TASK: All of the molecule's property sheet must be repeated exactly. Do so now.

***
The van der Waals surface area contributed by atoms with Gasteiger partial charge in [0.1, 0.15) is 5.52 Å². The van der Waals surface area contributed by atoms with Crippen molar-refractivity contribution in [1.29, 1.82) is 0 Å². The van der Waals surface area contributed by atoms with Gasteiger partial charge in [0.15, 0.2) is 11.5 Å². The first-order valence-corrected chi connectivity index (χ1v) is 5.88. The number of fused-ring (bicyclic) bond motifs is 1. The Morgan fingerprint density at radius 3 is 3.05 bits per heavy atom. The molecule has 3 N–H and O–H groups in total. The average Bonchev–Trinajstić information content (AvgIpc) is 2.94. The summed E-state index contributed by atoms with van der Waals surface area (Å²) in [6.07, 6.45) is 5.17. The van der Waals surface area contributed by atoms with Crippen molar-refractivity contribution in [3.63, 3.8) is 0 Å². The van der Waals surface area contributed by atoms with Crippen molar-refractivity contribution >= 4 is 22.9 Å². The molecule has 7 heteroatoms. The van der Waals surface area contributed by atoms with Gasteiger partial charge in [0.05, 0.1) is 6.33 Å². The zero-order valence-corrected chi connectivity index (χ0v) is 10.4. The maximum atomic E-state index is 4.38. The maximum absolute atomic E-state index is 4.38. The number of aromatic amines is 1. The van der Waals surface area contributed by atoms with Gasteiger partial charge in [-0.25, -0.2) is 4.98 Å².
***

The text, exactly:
The van der Waals surface area contributed by atoms with Gasteiger partial charge in [0.1, 0.15) is 5.52 Å². The van der Waals surface area contributed by atoms with Crippen molar-refractivity contribution in [1.29, 1.82) is 0 Å². The van der Waals surface area contributed by atoms with Gasteiger partial charge in [0.15, 0.2) is 11.5 Å². The first-order valence-corrected chi connectivity index (χ1v) is 5.88. The number of fused-ring (bicyclic) bond motifs is 1. The Morgan fingerprint density at radius 3 is 3.05 bits per heavy atom. The molecule has 3 N–H and O–H groups in total. The average Bonchev–Trinajstić information content (AvgIpc) is 2.94. The summed E-state index contributed by atoms with van der Waals surface area (Å²) in [6.07, 6.45) is 5.17. The van der Waals surface area contributed by atoms with Crippen molar-refractivity contribution in [3.63, 3.8) is 0 Å². The van der Waals surface area contributed by atoms with Crippen molar-refractivity contribution >= 4 is 22.9 Å². The molecule has 7 heteroatoms. The van der Waals surface area contributed by atoms with Gasteiger partial charge in [0.05, 0.1) is 6.33 Å². The zero-order valence-corrected chi connectivity index (χ0v) is 10.4. The maximum atomic E-state index is 4.38. The maximum absolute atomic E-state index is 4.38. The number of aromatic amines is 1. The van der Waals surface area contributed by atoms with Gasteiger partial charge in [-0.25, -0.2) is 4.98 Å².